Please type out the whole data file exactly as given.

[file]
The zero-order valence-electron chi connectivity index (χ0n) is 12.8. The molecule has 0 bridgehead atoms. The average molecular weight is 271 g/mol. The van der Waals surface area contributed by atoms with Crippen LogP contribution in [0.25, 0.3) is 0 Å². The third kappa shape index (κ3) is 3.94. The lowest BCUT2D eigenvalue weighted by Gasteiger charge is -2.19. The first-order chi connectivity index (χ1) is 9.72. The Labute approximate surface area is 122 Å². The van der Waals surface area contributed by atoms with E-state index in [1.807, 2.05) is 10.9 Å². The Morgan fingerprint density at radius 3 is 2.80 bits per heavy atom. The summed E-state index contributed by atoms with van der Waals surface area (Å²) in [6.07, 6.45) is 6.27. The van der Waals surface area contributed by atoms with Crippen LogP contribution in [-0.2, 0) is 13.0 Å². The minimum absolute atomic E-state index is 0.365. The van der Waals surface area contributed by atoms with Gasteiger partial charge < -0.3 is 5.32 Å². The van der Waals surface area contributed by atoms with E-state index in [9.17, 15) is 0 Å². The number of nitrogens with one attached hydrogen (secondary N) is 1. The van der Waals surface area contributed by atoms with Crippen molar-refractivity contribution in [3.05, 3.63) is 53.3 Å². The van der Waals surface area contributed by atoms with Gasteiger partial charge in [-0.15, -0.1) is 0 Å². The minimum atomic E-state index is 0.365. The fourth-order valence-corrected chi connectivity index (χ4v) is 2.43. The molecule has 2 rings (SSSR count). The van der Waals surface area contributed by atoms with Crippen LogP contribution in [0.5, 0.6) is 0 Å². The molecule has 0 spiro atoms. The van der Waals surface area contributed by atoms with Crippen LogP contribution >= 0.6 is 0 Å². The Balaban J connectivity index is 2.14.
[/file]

The zero-order valence-electron chi connectivity index (χ0n) is 12.8. The molecule has 0 bridgehead atoms. The average molecular weight is 271 g/mol. The van der Waals surface area contributed by atoms with Crippen LogP contribution in [0.25, 0.3) is 0 Å². The third kappa shape index (κ3) is 3.94. The lowest BCUT2D eigenvalue weighted by Gasteiger charge is -2.19. The first-order chi connectivity index (χ1) is 9.72. The Labute approximate surface area is 122 Å². The van der Waals surface area contributed by atoms with E-state index in [1.807, 2.05) is 10.9 Å². The Morgan fingerprint density at radius 3 is 2.80 bits per heavy atom. The summed E-state index contributed by atoms with van der Waals surface area (Å²) in [6.07, 6.45) is 6.27. The van der Waals surface area contributed by atoms with Crippen LogP contribution in [-0.2, 0) is 13.0 Å². The minimum absolute atomic E-state index is 0.365. The van der Waals surface area contributed by atoms with Gasteiger partial charge < -0.3 is 5.32 Å². The van der Waals surface area contributed by atoms with E-state index in [9.17, 15) is 0 Å². The number of nitrogens with one attached hydrogen (secondary N) is 1. The van der Waals surface area contributed by atoms with Crippen molar-refractivity contribution in [3.05, 3.63) is 53.3 Å². The van der Waals surface area contributed by atoms with Gasteiger partial charge in [-0.15, -0.1) is 0 Å². The minimum atomic E-state index is 0.365. The fourth-order valence-corrected chi connectivity index (χ4v) is 2.43. The molecule has 2 rings (SSSR count). The van der Waals surface area contributed by atoms with Crippen LogP contribution in [0.5, 0.6) is 0 Å². The molecule has 0 spiro atoms. The van der Waals surface area contributed by atoms with Crippen LogP contribution >= 0.6 is 0 Å². The Balaban J connectivity index is 2.14.